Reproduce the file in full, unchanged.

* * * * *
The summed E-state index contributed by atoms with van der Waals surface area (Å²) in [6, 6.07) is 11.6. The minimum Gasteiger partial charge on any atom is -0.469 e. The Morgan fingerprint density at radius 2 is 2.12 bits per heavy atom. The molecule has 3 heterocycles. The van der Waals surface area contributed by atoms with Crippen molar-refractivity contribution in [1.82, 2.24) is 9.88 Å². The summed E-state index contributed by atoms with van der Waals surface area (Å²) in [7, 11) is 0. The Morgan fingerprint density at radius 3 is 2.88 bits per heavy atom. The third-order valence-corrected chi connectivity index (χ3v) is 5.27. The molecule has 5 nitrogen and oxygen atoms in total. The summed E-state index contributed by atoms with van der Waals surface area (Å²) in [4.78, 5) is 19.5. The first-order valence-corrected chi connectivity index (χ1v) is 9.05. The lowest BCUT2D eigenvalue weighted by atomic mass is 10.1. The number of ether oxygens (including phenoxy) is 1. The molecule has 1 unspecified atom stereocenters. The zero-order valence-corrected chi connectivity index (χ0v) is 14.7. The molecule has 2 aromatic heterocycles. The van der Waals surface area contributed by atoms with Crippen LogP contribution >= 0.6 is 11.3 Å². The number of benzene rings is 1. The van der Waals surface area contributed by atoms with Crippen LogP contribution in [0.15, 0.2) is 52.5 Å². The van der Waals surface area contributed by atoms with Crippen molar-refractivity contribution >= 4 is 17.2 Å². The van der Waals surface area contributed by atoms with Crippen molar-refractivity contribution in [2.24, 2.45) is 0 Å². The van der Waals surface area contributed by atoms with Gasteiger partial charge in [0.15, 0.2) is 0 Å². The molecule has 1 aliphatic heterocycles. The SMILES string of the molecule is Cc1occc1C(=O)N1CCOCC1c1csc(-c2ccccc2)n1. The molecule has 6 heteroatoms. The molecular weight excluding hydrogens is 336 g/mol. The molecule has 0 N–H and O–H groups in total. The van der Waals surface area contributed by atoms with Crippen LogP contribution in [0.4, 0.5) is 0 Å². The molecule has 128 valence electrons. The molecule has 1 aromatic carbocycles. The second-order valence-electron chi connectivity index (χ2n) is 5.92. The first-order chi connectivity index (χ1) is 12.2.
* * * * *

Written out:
The summed E-state index contributed by atoms with van der Waals surface area (Å²) in [6, 6.07) is 11.6. The minimum Gasteiger partial charge on any atom is -0.469 e. The Morgan fingerprint density at radius 2 is 2.12 bits per heavy atom. The molecule has 3 heterocycles. The van der Waals surface area contributed by atoms with Crippen molar-refractivity contribution in [1.82, 2.24) is 9.88 Å². The summed E-state index contributed by atoms with van der Waals surface area (Å²) in [7, 11) is 0. The Morgan fingerprint density at radius 3 is 2.88 bits per heavy atom. The third-order valence-corrected chi connectivity index (χ3v) is 5.27. The molecule has 5 nitrogen and oxygen atoms in total. The summed E-state index contributed by atoms with van der Waals surface area (Å²) in [4.78, 5) is 19.5. The first-order valence-corrected chi connectivity index (χ1v) is 9.05. The lowest BCUT2D eigenvalue weighted by atomic mass is 10.1. The number of ether oxygens (including phenoxy) is 1. The molecule has 1 unspecified atom stereocenters. The zero-order valence-corrected chi connectivity index (χ0v) is 14.7. The molecule has 2 aromatic heterocycles. The van der Waals surface area contributed by atoms with Crippen LogP contribution >= 0.6 is 11.3 Å². The number of benzene rings is 1. The van der Waals surface area contributed by atoms with Crippen LogP contribution in [0.15, 0.2) is 52.5 Å². The van der Waals surface area contributed by atoms with Crippen molar-refractivity contribution >= 4 is 17.2 Å². The van der Waals surface area contributed by atoms with Crippen molar-refractivity contribution in [2.24, 2.45) is 0 Å². The van der Waals surface area contributed by atoms with Gasteiger partial charge in [0.15, 0.2) is 0 Å². The molecule has 1 aliphatic heterocycles. The SMILES string of the molecule is Cc1occc1C(=O)N1CCOCC1c1csc(-c2ccccc2)n1. The molecule has 6 heteroatoms. The molecular weight excluding hydrogens is 336 g/mol. The molecule has 0 N–H and O–H groups in total. The van der Waals surface area contributed by atoms with Crippen LogP contribution in [0.4, 0.5) is 0 Å². The molecule has 128 valence electrons. The molecule has 1 aromatic carbocycles. The second-order valence-electron chi connectivity index (χ2n) is 5.92. The first-order chi connectivity index (χ1) is 12.2.